Where do people die?

Household Hazards

Hi, it’s Steven St. Laurent, the Spanish OSHA Guy! Things have been great since Fall kicked in. It’s been crazy busy and I’ve missed you folks. So, here I am back writing some more. Besides conducting OSHA training in Massachusetts; I’ve been to Puerto Rico, Nebraska, New York, and this week I’m in Mississippi conducting safety training! This is good for work because August was actually a very slow month for training.

Here in Mississippi I’m conducting a custom safety training that focuses on why people don’t follow the safety rules and procedures that they know they should follow. I wrote several articles this past summer on this:  One was entitled “Fatality“, another “Your Attitude Stinks!” and the other was “You ran out of Time“. Now I want to write about some more of the content from these trainings.

Where do people die? Well about 100,000 people die every year in the United States due to injury deaths. This does not take into account sickness, cancer, long-term illnesses, heart attack or stroke. This 100,000 figure specifically refers to injury deaths such as a fall, electrocution, decapitation, crushing, murder, car accident, drowning, suicide or other such injury death. One of the topics we pay special attention to is that fact that safety must be a 24/7 value that is never compromised. What percentage of the 100,000 annual deaths do you suppose happen at work? The answer is only 5,000. So, focusing all your company’s resources, times and efforts on only the accidents and hazards at work covers you for the things that cause just 5% of the deaths in the U.S. If a company only focuses on the workplace hazards, then they are really missing the boat. Because after all, if an employee falls from the top step of a step ladder while cleaning his gutters at home and brakes his leg, he is not coming to work for 6-8 weeks just that same as if he broke his leg while at work.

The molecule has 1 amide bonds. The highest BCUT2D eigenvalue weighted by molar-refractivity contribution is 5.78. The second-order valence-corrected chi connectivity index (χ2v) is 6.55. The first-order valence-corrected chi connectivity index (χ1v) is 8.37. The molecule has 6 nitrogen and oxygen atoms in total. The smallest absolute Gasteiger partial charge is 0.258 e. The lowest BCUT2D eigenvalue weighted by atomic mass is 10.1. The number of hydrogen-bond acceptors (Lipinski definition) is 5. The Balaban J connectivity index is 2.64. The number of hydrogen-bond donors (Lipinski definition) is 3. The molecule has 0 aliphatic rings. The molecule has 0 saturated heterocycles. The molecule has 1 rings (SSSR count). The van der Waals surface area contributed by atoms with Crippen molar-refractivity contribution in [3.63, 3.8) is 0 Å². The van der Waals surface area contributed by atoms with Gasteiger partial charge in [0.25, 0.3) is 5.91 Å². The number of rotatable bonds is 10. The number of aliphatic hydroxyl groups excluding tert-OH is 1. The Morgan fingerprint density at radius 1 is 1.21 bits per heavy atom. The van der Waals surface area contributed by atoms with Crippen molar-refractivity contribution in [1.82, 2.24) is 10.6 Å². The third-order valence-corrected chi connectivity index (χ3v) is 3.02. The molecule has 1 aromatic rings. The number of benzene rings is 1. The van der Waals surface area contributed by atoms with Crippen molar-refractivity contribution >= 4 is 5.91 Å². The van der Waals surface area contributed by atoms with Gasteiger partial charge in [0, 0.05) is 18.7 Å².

The company that created this custom safety training and that contracts me to deliver it, FDR Safety, wrote a wonderful article on their blog recently giving an amazing statistic: Six times as many work days are lost due to off-the-job injuries as on-the-job injuries!

This is where most people die:  off the job.

People die at home, on the road and at work. So, what should a company do?  They should start simply by incorporating a 24/7 attitude and culture into all their safety talks. An employee would never go up on a roof without taking precautions to protect against a fall (or shouldn’t because it’s against the law and puts themselves and their family’s future in potential peril), but yet how many of those same employees would then go home that very same day and go up on their pitched roof and remove snow or fix a skylight without taking any precautions whatsoever to protect against a fall. A simple step is to begin to raise awareness of the actual fatality numbers and to start to talk to employees about taking safety precautions on the road and at home just the same as they do at work. This content (safety 24/7) must be incorporated into every safety talk if a company is serious about reducing and preventing injuries at work.

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